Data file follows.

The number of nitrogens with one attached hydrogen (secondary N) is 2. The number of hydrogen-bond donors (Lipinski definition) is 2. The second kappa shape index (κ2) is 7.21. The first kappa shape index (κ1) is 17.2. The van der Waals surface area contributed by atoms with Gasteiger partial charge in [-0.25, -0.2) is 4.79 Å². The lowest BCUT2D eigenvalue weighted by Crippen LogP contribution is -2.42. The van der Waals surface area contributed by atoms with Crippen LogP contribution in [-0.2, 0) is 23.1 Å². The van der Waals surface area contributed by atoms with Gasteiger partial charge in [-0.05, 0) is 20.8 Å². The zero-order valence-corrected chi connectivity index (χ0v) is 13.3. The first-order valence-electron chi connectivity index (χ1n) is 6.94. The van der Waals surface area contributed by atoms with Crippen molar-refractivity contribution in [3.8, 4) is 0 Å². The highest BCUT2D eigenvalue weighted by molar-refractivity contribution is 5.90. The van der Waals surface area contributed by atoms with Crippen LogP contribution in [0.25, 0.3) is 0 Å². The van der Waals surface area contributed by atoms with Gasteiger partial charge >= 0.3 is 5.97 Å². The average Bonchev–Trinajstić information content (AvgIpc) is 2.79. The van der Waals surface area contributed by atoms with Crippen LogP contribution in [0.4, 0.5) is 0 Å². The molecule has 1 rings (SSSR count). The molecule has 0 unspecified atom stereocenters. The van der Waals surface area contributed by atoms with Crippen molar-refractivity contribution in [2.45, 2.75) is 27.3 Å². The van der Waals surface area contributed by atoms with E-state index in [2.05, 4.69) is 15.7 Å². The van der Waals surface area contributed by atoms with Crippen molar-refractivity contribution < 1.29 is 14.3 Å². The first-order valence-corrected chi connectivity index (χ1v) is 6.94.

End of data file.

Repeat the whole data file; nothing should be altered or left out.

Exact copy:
The number of nitrogens with one attached hydrogen (secondary N) is 2. The number of hydrogen-bond donors (Lipinski definition) is 2. The second kappa shape index (κ2) is 7.21. The first kappa shape index (κ1) is 17.2. The van der Waals surface area contributed by atoms with Gasteiger partial charge in [-0.25, -0.2) is 4.79 Å². The lowest BCUT2D eigenvalue weighted by Crippen LogP contribution is -2.42. The van der Waals surface area contributed by atoms with Crippen LogP contribution in [-0.2, 0) is 23.1 Å². The van der Waals surface area contributed by atoms with Gasteiger partial charge in [-0.05, 0) is 20.8 Å². The zero-order valence-corrected chi connectivity index (χ0v) is 13.3. The first-order valence-electron chi connectivity index (χ1n) is 6.94. The van der Waals surface area contributed by atoms with Crippen molar-refractivity contribution in [3.8, 4) is 0 Å². The highest BCUT2D eigenvalue weighted by molar-refractivity contribution is 5.90. The van der Waals surface area contributed by atoms with Crippen LogP contribution in [0.25, 0.3) is 0 Å². The van der Waals surface area contributed by atoms with Gasteiger partial charge >= 0.3 is 5.97 Å². The average Bonchev–Trinajstić information content (AvgIpc) is 2.79. The van der Waals surface area contributed by atoms with Crippen LogP contribution in [0.4, 0.5) is 0 Å². The molecule has 1 rings (SSSR count). The molecule has 0 unspecified atom stereocenters. The van der Waals surface area contributed by atoms with Crippen molar-refractivity contribution in [2.45, 2.75) is 27.3 Å². The van der Waals surface area contributed by atoms with E-state index in [2.05, 4.69) is 15.7 Å². The van der Waals surface area contributed by atoms with Crippen molar-refractivity contribution < 1.29 is 14.3 Å². The first-order valence-corrected chi connectivity index (χ1v) is 6.94.